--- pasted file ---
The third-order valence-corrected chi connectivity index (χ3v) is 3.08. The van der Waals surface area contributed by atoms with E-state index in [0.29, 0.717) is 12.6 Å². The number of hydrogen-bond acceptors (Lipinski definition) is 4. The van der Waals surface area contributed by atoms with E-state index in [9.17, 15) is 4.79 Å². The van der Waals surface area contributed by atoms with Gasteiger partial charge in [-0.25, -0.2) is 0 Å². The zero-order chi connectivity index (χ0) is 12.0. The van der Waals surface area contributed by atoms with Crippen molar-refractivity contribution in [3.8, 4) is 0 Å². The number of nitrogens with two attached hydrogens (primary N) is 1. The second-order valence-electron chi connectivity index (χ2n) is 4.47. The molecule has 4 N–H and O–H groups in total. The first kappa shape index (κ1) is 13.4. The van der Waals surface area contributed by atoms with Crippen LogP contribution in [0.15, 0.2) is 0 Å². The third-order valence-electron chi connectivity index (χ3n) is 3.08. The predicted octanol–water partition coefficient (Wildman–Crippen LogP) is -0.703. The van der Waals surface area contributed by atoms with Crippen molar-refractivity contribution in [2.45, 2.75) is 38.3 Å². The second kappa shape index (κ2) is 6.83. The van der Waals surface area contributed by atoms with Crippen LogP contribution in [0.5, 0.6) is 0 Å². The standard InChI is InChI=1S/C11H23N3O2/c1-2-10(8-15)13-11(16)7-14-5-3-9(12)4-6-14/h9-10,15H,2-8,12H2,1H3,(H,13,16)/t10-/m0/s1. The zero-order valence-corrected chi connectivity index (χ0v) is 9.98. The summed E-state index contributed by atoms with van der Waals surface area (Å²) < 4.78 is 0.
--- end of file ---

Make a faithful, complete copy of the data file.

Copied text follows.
The third-order valence-corrected chi connectivity index (χ3v) is 3.08. The van der Waals surface area contributed by atoms with E-state index in [0.29, 0.717) is 12.6 Å². The number of hydrogen-bond acceptors (Lipinski definition) is 4. The van der Waals surface area contributed by atoms with E-state index in [9.17, 15) is 4.79 Å². The van der Waals surface area contributed by atoms with Gasteiger partial charge in [-0.25, -0.2) is 0 Å². The zero-order chi connectivity index (χ0) is 12.0. The van der Waals surface area contributed by atoms with Crippen molar-refractivity contribution in [3.8, 4) is 0 Å². The number of nitrogens with two attached hydrogens (primary N) is 1. The second-order valence-electron chi connectivity index (χ2n) is 4.47. The molecule has 4 N–H and O–H groups in total. The first kappa shape index (κ1) is 13.4. The van der Waals surface area contributed by atoms with Crippen LogP contribution in [0.15, 0.2) is 0 Å². The third-order valence-electron chi connectivity index (χ3n) is 3.08. The predicted octanol–water partition coefficient (Wildman–Crippen LogP) is -0.703. The van der Waals surface area contributed by atoms with Crippen molar-refractivity contribution in [2.45, 2.75) is 38.3 Å². The second kappa shape index (κ2) is 6.83. The van der Waals surface area contributed by atoms with Crippen LogP contribution in [0.5, 0.6) is 0 Å². The standard InChI is InChI=1S/C11H23N3O2/c1-2-10(8-15)13-11(16)7-14-5-3-9(12)4-6-14/h9-10,15H,2-8,12H2,1H3,(H,13,16)/t10-/m0/s1. The zero-order valence-corrected chi connectivity index (χ0v) is 9.98. The summed E-state index contributed by atoms with van der Waals surface area (Å²) < 4.78 is 0.